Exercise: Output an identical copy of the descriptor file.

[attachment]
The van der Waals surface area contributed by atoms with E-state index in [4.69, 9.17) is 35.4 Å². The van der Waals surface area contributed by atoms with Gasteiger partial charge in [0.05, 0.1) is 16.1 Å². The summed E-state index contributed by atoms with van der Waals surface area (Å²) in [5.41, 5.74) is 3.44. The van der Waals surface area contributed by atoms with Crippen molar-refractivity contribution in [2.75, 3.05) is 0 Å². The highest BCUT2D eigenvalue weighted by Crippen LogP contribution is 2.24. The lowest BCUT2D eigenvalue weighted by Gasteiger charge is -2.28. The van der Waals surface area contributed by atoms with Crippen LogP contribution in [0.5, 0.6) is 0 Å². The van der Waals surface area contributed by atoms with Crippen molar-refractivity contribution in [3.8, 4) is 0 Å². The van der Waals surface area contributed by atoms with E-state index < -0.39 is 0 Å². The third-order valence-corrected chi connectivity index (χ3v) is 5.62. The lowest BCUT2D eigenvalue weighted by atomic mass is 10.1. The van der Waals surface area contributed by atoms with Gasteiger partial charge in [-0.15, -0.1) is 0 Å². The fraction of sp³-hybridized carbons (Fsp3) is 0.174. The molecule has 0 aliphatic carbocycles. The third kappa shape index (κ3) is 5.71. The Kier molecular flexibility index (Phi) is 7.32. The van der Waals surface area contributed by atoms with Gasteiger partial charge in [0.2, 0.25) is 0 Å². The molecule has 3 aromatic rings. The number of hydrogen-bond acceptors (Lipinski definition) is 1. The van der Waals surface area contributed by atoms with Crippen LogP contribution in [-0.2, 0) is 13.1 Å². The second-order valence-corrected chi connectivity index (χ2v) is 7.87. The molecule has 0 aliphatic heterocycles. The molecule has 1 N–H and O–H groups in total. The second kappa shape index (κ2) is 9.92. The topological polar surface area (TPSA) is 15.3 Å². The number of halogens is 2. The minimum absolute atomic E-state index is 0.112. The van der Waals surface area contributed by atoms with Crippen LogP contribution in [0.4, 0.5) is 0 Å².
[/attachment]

The van der Waals surface area contributed by atoms with E-state index in [4.69, 9.17) is 35.4 Å². The van der Waals surface area contributed by atoms with Gasteiger partial charge in [0.05, 0.1) is 16.1 Å². The summed E-state index contributed by atoms with van der Waals surface area (Å²) in [5.41, 5.74) is 3.44. The van der Waals surface area contributed by atoms with Crippen molar-refractivity contribution in [2.75, 3.05) is 0 Å². The highest BCUT2D eigenvalue weighted by Crippen LogP contribution is 2.24. The lowest BCUT2D eigenvalue weighted by Gasteiger charge is -2.28. The van der Waals surface area contributed by atoms with Crippen LogP contribution in [0.5, 0.6) is 0 Å². The van der Waals surface area contributed by atoms with Crippen molar-refractivity contribution in [3.8, 4) is 0 Å². The van der Waals surface area contributed by atoms with E-state index < -0.39 is 0 Å². The third-order valence-corrected chi connectivity index (χ3v) is 5.62. The lowest BCUT2D eigenvalue weighted by atomic mass is 10.1. The van der Waals surface area contributed by atoms with Gasteiger partial charge in [-0.15, -0.1) is 0 Å². The fraction of sp³-hybridized carbons (Fsp3) is 0.174. The molecule has 0 aliphatic carbocycles. The third kappa shape index (κ3) is 5.71. The Kier molecular flexibility index (Phi) is 7.32. The van der Waals surface area contributed by atoms with Gasteiger partial charge in [0.2, 0.25) is 0 Å². The molecule has 3 aromatic rings. The number of hydrogen-bond acceptors (Lipinski definition) is 1. The van der Waals surface area contributed by atoms with Crippen LogP contribution in [-0.2, 0) is 13.1 Å². The second-order valence-corrected chi connectivity index (χ2v) is 7.87. The molecule has 0 aliphatic heterocycles. The molecule has 1 N–H and O–H groups in total. The second kappa shape index (κ2) is 9.92. The topological polar surface area (TPSA) is 15.3 Å². The number of halogens is 2. The minimum absolute atomic E-state index is 0.112. The van der Waals surface area contributed by atoms with Crippen LogP contribution in [0.4, 0.5) is 0 Å².